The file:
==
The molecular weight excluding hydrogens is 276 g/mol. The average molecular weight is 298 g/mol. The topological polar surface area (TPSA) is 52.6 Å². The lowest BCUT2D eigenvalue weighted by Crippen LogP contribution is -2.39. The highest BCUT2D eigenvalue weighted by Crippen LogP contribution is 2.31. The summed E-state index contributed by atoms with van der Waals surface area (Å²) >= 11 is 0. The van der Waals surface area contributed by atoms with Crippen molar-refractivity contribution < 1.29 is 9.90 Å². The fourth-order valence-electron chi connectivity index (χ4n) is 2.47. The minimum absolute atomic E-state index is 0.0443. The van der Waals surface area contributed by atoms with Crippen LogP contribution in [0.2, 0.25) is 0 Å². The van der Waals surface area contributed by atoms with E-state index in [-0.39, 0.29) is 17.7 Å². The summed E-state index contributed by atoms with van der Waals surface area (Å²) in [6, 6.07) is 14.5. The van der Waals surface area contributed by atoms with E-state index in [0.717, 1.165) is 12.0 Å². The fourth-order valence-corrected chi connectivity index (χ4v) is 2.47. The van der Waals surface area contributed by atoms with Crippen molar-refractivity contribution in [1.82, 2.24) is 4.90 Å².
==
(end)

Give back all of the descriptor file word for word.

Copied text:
The molecular weight excluding hydrogens is 276 g/mol. The average molecular weight is 298 g/mol. The topological polar surface area (TPSA) is 52.6 Å². The lowest BCUT2D eigenvalue weighted by Crippen LogP contribution is -2.39. The highest BCUT2D eigenvalue weighted by Crippen LogP contribution is 2.31. The summed E-state index contributed by atoms with van der Waals surface area (Å²) >= 11 is 0. The van der Waals surface area contributed by atoms with Crippen molar-refractivity contribution < 1.29 is 9.90 Å². The fourth-order valence-electron chi connectivity index (χ4n) is 2.47. The minimum absolute atomic E-state index is 0.0443. The van der Waals surface area contributed by atoms with Crippen LogP contribution in [0.2, 0.25) is 0 Å². The van der Waals surface area contributed by atoms with E-state index in [-0.39, 0.29) is 17.7 Å². The summed E-state index contributed by atoms with van der Waals surface area (Å²) in [6, 6.07) is 14.5. The van der Waals surface area contributed by atoms with E-state index in [0.717, 1.165) is 12.0 Å². The fourth-order valence-corrected chi connectivity index (χ4v) is 2.47. The van der Waals surface area contributed by atoms with Crippen molar-refractivity contribution in [1.82, 2.24) is 4.90 Å².